Evaluation of Distributed MIMO Communication Using a Low-Complexity Sigma-Delta-over-Fiber Testbed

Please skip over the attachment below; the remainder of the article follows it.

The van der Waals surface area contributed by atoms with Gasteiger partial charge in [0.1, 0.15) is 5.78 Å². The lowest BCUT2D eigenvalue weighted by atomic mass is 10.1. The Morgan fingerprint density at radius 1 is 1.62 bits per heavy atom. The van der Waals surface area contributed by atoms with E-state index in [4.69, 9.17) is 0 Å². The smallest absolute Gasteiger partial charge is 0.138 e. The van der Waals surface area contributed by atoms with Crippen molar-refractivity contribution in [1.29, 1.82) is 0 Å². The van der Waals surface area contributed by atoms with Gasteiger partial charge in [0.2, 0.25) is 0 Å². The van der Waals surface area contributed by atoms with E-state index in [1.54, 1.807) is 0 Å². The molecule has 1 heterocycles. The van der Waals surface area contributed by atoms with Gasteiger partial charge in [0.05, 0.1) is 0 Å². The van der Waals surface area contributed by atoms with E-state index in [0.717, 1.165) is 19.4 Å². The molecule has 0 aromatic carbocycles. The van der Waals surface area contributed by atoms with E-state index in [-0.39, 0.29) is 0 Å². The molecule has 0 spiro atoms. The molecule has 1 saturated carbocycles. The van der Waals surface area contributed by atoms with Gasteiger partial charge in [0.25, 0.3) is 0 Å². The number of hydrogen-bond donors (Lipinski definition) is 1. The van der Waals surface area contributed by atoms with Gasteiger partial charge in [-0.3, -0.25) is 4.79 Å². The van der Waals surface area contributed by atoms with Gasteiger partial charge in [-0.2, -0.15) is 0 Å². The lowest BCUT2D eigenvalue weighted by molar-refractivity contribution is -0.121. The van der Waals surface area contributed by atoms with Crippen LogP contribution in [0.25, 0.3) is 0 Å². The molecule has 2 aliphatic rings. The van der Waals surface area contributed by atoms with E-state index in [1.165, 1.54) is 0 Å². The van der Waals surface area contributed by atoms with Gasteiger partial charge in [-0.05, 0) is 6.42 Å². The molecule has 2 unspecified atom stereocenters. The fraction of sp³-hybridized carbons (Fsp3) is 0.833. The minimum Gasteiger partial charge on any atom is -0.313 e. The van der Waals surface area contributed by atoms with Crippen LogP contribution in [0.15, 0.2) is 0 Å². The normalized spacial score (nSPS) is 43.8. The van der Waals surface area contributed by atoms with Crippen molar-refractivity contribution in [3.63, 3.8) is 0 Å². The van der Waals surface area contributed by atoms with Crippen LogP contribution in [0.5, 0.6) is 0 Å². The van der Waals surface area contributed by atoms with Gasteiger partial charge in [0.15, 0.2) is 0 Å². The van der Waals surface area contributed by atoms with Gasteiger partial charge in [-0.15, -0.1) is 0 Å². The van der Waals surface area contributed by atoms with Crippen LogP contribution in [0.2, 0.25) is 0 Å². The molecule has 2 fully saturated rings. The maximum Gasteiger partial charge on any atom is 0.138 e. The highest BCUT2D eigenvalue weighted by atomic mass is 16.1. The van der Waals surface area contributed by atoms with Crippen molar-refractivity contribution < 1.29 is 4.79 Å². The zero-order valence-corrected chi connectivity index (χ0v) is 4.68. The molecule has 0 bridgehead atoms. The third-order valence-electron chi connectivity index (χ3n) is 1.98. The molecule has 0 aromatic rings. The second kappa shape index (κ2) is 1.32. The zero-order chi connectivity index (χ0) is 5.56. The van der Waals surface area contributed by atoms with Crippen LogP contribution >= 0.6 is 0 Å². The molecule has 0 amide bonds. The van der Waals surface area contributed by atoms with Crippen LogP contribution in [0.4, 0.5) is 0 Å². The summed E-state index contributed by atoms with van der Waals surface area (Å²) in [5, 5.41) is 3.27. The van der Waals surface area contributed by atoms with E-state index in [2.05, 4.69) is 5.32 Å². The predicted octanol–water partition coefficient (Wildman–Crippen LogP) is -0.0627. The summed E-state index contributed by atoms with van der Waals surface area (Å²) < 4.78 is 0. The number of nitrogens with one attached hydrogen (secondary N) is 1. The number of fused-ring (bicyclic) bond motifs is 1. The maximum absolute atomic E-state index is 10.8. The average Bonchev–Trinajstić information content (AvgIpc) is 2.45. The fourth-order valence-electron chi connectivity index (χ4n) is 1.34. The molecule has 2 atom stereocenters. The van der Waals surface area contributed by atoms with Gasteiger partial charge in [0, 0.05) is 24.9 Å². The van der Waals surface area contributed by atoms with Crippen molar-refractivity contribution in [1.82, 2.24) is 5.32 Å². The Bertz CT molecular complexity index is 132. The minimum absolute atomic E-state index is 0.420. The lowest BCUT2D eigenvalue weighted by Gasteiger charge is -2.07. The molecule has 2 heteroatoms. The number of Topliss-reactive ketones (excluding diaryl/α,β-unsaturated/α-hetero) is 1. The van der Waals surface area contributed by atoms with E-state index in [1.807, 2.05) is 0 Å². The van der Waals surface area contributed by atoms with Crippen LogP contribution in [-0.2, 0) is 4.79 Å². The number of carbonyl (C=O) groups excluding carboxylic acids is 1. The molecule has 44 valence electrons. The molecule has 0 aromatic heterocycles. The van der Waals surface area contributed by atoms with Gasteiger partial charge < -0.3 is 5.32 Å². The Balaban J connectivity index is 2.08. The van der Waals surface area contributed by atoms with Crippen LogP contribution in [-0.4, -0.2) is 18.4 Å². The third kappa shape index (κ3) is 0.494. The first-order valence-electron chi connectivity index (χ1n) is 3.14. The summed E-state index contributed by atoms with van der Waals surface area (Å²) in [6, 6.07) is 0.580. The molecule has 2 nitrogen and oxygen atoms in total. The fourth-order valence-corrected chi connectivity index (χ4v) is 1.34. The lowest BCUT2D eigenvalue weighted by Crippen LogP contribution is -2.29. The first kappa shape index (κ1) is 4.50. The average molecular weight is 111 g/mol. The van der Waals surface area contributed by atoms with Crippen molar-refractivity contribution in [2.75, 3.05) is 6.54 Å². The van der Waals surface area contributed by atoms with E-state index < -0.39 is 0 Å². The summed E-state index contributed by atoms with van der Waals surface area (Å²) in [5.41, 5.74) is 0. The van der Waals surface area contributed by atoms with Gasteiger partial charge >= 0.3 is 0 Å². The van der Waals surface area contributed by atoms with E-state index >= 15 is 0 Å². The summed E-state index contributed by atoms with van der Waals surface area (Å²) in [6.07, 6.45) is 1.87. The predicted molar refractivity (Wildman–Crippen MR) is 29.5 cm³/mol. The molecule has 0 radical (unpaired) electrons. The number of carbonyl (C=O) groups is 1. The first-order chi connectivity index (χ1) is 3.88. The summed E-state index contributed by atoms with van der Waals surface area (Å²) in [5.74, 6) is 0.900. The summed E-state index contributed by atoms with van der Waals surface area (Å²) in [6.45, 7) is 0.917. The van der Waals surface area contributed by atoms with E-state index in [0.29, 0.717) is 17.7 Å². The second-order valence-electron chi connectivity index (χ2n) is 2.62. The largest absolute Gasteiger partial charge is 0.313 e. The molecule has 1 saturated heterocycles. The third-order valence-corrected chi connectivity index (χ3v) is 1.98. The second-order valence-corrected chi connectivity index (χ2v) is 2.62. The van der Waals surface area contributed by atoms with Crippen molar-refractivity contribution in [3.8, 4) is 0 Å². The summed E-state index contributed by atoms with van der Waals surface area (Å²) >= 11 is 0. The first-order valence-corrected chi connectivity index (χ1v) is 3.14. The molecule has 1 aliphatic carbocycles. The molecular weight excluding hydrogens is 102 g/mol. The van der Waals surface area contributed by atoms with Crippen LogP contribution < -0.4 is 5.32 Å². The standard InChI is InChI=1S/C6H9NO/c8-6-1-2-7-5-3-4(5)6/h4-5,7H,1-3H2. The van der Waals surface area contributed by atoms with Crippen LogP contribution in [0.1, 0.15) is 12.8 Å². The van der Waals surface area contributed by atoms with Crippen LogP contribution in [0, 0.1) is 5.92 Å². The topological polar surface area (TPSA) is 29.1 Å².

Distributing the antennas of a base station is a method to increase the coverage and the capacity of a conventional, co-located MIMO communication system. However, physically separated antennas/access points (AP) creates a fundamental challenge of RF phase synchronization required for joint/coordinated transmission in distributed MIMO (D-MIMO) systems. In this paper we compare co-located- and distributed-MIMO wireless communication thru various measurements using a fully synchronized, low-complexity, twelve-channel testbed based on sigma-delta-over-fiber (SDoF). Single and multi-user measurements are performed in a laboratory environment and the error-vector-magnitude (EVM), the received power and signal-to-interference ratio (SIR) is calculated. We show that distributing the access points improves the received symbol EVM up to 1.6-dB and increases the coverage of the service area by delivering more uniform received power levels.